Is the Events Industry Disruption-Resistant?
by Michael Hart
The shopping center industry is the latest disrupted business model that events can learn from. According to a research report from Credit Suisse, 25 percent of today’s malls will close by 2020.
What makes us think 25 percent of our shows won’t exist in their present form in three years?
The fall of the traditional shopping center is pushed along by the demise of brick-and-mortar retailing. The same Credit Suisse report tells us that, by 2030, 35 percent of all apparel in the US will be purchased online, up from 17 percent today.
What makes us think our attendees won’t be finding twice as many of the products and services they need somewhere besides our exhibit halls in 15 years?
Even an automotive warhorse like Ford last month replaced its CEO because he was not moving fast enough to take advantage of self-driving cars and the sharing economy.
And yet we event organizers sit fat and happy, comforted by CEIR’s latest report telling us that the industry in the first quarter of this year was up 1.6 percent from the same quarter last year.
What, me worry?
Here’s what Ford’s investors are worried about: Despite the fact they made $10.4 billion in profits last year, they are nervous they will not be quick enough to stave off the likes of Tesla, Uber and Alphabet, companies that not only weren’t competitors 10 years ago – most of us had never even heard of them.
We event organizers play around with the fringes of our business models, trying out new technologies we tell our exhibitors will enhance their ROI and finding gimmicks we hope will make attendees feel they are engaged. But what is it that makes event organizers think that what happened to so many other now obsolescent industries can’t happen here?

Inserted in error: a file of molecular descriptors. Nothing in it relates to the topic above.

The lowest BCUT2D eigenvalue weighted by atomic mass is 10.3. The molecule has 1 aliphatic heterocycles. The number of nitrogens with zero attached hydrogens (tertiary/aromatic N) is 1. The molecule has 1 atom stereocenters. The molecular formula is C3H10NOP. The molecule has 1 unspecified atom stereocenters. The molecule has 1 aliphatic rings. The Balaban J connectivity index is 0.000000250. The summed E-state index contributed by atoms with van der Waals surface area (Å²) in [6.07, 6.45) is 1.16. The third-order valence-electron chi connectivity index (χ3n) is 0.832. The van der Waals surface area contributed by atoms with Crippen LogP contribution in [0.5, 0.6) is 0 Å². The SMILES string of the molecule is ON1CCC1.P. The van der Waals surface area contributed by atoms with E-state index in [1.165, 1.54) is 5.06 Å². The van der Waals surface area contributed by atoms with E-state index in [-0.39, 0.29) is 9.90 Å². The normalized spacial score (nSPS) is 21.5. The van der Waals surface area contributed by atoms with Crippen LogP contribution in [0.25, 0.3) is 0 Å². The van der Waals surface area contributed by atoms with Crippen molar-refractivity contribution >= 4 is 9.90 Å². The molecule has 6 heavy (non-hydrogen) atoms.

It certainly isn’t that we offer exclusive access to information. Today, would-be attendees can find industry information and analysis via their hand-held devices.
We are no longer the only place where buyers and sellers meet. Your one-time exhibitors have plenty of venues besides your exhibit hall to introduce themselves to buyers and find leads.
I spent much of last week at a very low-tech, old-school trade show and conference: Exhibitors lined up in 10 x 10s in neat rows, all their salespeople poised in their matching polo shirts. Speakers walked through their PowerPoints as the audience buried themselves in their smartphones and attendees marched through the ubiquitous lunch buffet set up at the back of the exhibit hall.
But it worked! I could barely find an attendee to talk to because they were all so busy chatting each other up.
The show director here had found the right place and the right way to allow this very narrowly defined community to come together.
And, ultimately, to be successful, that’s what we all must do: Create a meeting place for a community in a way that nobody else can, and then figure out how to monetize it.
The aforementioned shopping center industry’s trade association, in the wake of all the news reports associated with white papers like the one Credit Suisse released, recently has offered the media some nuggets of information about how its properties will be repurposed in the future. At its core, these are property management companies and they will simply find new ways to monetize their assets.
At its core, what is your business’s core asset? What can you do for the industry or community you serve that nobody else can? And how will you monetize that asset five or 15 years from now?
Michael Hart is a business consultant and writer who focuses on the events industry. He can be reached at firstname.lastname@example.org or 323-394-0902.
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